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The GABAaergic nature of dopamine synapses and its functional role in the brain

Kim, Hyun-Jin
Kim, Jae-Ick
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Dopamine is one of the most important neurotransmitters in our brain. It is known to regulate essential brain functions such as voluntary movement, action selection, and reward-related behaviors. Malfunction of the dopamine system can lead to various brain disorders such as Parkinson’s disease, attention deficit hyperactivity disorder (ADHD), schizophrenia, etc. Diffuse modulatory neurotransmitters including dopamine, serotonin, and norepinephrine are transmitted through the diffusion of the neurotransmitters. Therefore, they are considered to be slow and non-synapse-specific. However, recent studies show that fast neurotransmitters, namely γ-aminobutyric acid (GABA) or glutamate, are co-transmitted with dopamine. Furthermore, NL2 (neuroligin-2), which is known to be an inhibitory postsynaptic cell adhesion molecule, has recently been discovered to be in close proximity to dopamine boutons. This spatial restriction of synaptic effects via the co-transmission of fast-acting neurotransmitters suggests that the physiological actions of dopamine synapses might be more synapse- specific. Although the roles of the neurotransmitter dopamine and dopamine neurons have been intensively studied, the precise molecular structure and physiological function of dopaminergic synapses remain unclear in various regions of the brain. In this dissertation, I define and characterize the dopamine synapses that co-transmit GABA. Furthermore, the possible role of the co-transmitted GABA in the dopamine synapse and various animal behaviors such as willed movement and reward learning is revealed. In Chapter 3, I show that dopamine transmission is strongly correlated with GABA co- transmission across the brain. Regardless of the amount of dopamine transmission in the brain region, a strong correlation was found between dopamine and GABA co-transmission. However, there were no pronounced correlations between dopamine and glutamate co-transmission. Furthermore, I newly suggest the concept of ‘GABAergic-like dopamine synapses’. These are dopamine synapses that can co-transmit GABA and form connections between dopaminergic presynaptic boutons and GABAergic postsynaptic sites. These GABAergic-like dopamine synapses have marked regional heterogeneity in their distribution and spatial patterns across brain regions. I found that GABAergic-like dopamine synapses and conventional GABAergic synapses show different clustering patterns in the dendrite of postsynaptic spiny projection neurons and various physiological differences. Moreover, I suggest the possible molecular mechanisms behind the physiological differences between these two synapses. Interestingly, I found that GABAergic synaptic contact and transmission might be critical for the maintenance and survival of dopamine synapses. In addition, my research shows that GABA transmission precedes alterations in DA transmission and synapse structure in several animal models of Parkinson’s disease. In Chapter 4, I visualize the dopamine and GABA co-transmission signals utilizing recently developed dopamine and GABA sensors. I also developed a new imaging paradigm that can detect dopamine and GABA at the same time. Based on this in vitro data, I suggested an in vivo fiber photometry experimental scheme that would be possible to detect dopamine and GABA from various brain regions in sync with their behavior. Finally, in Chapter 5, I summarize the major findings of this dissertation and discuss future work. Altogether, my research explores the characteristics and functions of GABAergic-like dopamine synapses in the healthy and diseased brain. My current and future research on the possible functions of GABA co-transmission at dopamine synapses will open numerous doors to a better understanding of synaptic actions in dopamine synapses in the brain. In addition, some of the main findings of my research can help find new insights into the clinical approach for the diagnosis and treatment of dopamine-related neurodegenerative diseases.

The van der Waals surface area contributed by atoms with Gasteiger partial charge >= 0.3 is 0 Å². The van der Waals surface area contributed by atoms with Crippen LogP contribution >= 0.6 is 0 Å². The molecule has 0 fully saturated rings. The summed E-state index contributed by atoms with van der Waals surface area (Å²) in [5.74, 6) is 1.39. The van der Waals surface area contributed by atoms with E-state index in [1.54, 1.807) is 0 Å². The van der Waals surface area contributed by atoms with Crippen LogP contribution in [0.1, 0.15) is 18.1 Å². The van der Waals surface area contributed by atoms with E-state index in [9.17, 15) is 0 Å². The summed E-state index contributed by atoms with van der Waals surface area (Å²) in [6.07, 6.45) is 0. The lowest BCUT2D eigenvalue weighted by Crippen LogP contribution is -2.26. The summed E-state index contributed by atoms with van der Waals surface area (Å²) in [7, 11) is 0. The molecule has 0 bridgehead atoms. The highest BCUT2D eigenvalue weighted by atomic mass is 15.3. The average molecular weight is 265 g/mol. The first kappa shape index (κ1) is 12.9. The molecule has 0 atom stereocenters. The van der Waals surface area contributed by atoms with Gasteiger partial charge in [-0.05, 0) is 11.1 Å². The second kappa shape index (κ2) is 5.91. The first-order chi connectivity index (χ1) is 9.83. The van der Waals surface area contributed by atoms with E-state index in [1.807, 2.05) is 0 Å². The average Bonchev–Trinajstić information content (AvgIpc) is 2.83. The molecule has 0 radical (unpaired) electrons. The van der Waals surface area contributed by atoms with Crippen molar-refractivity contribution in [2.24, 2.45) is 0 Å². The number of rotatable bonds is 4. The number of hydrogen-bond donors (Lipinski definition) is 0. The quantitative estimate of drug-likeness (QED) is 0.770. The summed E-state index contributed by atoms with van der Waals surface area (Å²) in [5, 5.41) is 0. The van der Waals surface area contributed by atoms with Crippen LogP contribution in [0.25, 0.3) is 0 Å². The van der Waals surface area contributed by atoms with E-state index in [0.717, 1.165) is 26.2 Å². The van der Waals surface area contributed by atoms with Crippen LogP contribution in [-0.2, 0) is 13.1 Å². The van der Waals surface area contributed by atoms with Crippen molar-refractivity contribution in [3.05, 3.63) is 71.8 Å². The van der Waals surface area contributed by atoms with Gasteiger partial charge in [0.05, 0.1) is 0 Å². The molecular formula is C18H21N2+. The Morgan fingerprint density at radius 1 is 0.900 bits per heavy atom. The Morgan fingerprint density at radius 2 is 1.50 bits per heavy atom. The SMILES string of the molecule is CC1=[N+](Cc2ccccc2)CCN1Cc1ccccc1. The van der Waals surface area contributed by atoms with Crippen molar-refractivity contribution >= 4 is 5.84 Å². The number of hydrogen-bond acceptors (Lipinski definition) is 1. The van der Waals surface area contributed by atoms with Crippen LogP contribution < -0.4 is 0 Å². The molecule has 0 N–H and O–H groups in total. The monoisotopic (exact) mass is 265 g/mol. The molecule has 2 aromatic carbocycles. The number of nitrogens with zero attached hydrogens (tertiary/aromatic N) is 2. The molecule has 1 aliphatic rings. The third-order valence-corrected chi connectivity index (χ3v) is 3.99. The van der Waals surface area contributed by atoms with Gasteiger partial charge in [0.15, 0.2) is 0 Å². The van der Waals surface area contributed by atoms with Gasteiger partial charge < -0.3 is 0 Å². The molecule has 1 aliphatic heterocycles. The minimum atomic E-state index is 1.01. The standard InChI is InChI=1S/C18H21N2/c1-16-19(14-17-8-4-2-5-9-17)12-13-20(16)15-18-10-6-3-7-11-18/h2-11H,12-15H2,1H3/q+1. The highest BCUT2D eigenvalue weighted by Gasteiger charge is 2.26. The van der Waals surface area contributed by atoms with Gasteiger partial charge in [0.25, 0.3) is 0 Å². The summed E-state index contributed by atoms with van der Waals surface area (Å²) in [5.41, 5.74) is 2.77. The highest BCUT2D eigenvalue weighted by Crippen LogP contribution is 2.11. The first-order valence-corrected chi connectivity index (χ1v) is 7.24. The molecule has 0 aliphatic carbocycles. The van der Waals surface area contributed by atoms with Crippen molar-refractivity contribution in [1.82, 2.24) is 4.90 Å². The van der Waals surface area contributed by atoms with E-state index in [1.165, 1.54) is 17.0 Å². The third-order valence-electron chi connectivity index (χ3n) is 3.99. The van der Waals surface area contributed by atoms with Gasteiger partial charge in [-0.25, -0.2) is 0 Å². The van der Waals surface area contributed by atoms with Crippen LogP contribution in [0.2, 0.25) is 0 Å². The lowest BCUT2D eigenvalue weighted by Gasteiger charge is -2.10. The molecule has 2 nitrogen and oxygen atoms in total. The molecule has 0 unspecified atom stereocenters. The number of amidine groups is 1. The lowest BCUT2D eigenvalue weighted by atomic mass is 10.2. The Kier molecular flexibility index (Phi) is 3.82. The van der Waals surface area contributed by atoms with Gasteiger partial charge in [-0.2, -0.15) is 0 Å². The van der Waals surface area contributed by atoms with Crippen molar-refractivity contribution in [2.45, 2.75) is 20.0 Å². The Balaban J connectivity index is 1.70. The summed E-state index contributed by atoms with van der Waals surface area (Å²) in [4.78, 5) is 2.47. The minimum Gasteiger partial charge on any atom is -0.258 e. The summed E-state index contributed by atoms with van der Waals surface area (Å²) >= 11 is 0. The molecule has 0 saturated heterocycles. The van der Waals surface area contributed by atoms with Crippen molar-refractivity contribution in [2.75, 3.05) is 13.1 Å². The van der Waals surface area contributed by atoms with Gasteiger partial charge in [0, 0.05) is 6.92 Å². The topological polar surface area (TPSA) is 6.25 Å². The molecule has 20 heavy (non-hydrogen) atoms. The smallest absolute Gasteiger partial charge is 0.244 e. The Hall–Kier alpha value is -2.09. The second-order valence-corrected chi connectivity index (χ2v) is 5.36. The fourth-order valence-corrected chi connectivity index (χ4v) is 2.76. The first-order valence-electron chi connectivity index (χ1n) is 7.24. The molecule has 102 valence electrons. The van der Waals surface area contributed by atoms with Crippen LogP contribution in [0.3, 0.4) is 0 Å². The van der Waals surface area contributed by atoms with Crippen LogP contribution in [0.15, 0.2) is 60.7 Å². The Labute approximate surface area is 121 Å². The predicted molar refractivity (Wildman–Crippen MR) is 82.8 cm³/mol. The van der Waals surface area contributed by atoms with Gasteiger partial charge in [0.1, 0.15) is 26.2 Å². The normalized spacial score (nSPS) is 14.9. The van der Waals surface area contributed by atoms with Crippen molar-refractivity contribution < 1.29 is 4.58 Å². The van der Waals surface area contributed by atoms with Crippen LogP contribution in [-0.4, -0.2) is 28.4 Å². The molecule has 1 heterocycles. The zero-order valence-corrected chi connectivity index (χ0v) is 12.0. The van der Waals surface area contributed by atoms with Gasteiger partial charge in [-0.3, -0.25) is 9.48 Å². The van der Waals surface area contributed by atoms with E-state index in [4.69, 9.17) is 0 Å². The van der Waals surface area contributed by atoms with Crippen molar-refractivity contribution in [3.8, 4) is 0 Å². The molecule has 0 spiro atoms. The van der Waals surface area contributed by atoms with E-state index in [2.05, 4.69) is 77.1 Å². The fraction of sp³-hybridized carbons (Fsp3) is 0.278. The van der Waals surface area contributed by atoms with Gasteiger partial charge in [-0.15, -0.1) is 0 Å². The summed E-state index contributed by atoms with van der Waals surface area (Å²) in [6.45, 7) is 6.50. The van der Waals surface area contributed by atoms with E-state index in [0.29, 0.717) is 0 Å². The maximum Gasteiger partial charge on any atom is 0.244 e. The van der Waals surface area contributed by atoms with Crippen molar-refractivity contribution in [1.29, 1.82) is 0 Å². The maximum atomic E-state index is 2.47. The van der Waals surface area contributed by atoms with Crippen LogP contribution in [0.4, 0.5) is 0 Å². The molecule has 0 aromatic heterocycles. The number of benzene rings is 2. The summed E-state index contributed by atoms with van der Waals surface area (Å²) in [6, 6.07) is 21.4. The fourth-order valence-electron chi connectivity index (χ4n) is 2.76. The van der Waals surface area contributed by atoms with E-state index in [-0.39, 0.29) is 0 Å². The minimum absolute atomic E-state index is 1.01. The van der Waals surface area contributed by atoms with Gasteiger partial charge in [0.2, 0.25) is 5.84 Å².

Ulsan National Institute of Science and Technology


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